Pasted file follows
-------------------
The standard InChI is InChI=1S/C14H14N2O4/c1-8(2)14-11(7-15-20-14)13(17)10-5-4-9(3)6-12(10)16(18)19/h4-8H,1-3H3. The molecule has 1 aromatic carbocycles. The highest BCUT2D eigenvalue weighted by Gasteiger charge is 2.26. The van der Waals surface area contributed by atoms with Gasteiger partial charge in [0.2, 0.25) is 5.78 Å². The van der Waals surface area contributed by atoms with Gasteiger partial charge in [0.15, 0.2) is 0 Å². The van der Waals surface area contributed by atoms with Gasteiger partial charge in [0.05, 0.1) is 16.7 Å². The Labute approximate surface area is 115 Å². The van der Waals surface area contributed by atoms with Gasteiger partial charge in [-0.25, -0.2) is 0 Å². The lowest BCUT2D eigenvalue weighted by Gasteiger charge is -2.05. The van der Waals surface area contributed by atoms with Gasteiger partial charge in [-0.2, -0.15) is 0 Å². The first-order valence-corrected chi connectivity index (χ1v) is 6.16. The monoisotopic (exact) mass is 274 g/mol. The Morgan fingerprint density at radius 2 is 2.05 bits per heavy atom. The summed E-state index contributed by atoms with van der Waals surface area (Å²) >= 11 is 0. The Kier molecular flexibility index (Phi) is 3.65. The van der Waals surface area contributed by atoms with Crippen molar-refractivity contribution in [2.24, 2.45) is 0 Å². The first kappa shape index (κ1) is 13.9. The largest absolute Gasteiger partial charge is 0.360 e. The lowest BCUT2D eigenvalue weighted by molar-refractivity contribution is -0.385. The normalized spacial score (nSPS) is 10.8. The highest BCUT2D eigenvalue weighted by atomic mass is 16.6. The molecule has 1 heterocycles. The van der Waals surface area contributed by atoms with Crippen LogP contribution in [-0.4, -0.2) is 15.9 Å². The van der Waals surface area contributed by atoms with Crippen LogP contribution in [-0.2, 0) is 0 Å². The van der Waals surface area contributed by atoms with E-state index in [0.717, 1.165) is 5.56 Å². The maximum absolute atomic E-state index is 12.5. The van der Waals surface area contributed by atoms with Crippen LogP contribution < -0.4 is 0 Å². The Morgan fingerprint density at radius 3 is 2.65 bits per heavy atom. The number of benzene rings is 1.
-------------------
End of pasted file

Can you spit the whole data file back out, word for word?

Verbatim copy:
The standard InChI is InChI=1S/C14H14N2O4/c1-8(2)14-11(7-15-20-14)13(17)10-5-4-9(3)6-12(10)16(18)19/h4-8H,1-3H3. The molecule has 1 aromatic carbocycles. The highest BCUT2D eigenvalue weighted by Gasteiger charge is 2.26. The van der Waals surface area contributed by atoms with Gasteiger partial charge in [0.2, 0.25) is 5.78 Å². The van der Waals surface area contributed by atoms with Gasteiger partial charge in [0.15, 0.2) is 0 Å². The van der Waals surface area contributed by atoms with Gasteiger partial charge in [0.05, 0.1) is 16.7 Å². The Labute approximate surface area is 115 Å². The van der Waals surface area contributed by atoms with Gasteiger partial charge in [-0.25, -0.2) is 0 Å². The lowest BCUT2D eigenvalue weighted by Gasteiger charge is -2.05. The van der Waals surface area contributed by atoms with Gasteiger partial charge in [-0.2, -0.15) is 0 Å². The first-order valence-corrected chi connectivity index (χ1v) is 6.16. The monoisotopic (exact) mass is 274 g/mol. The Morgan fingerprint density at radius 2 is 2.05 bits per heavy atom. The summed E-state index contributed by atoms with van der Waals surface area (Å²) >= 11 is 0. The Kier molecular flexibility index (Phi) is 3.65. The van der Waals surface area contributed by atoms with Crippen molar-refractivity contribution in [2.24, 2.45) is 0 Å². The first kappa shape index (κ1) is 13.9. The largest absolute Gasteiger partial charge is 0.360 e. The lowest BCUT2D eigenvalue weighted by molar-refractivity contribution is -0.385. The normalized spacial score (nSPS) is 10.8. The highest BCUT2D eigenvalue weighted by atomic mass is 16.6. The molecule has 1 heterocycles. The van der Waals surface area contributed by atoms with Crippen LogP contribution in [-0.4, -0.2) is 15.9 Å². The van der Waals surface area contributed by atoms with Crippen LogP contribution in [-0.2, 0) is 0 Å². The van der Waals surface area contributed by atoms with E-state index in [0.717, 1.165) is 5.56 Å². The maximum absolute atomic E-state index is 12.5. The van der Waals surface area contributed by atoms with Crippen LogP contribution < -0.4 is 0 Å². The Morgan fingerprint density at radius 3 is 2.65 bits per heavy atom. The number of benzene rings is 1.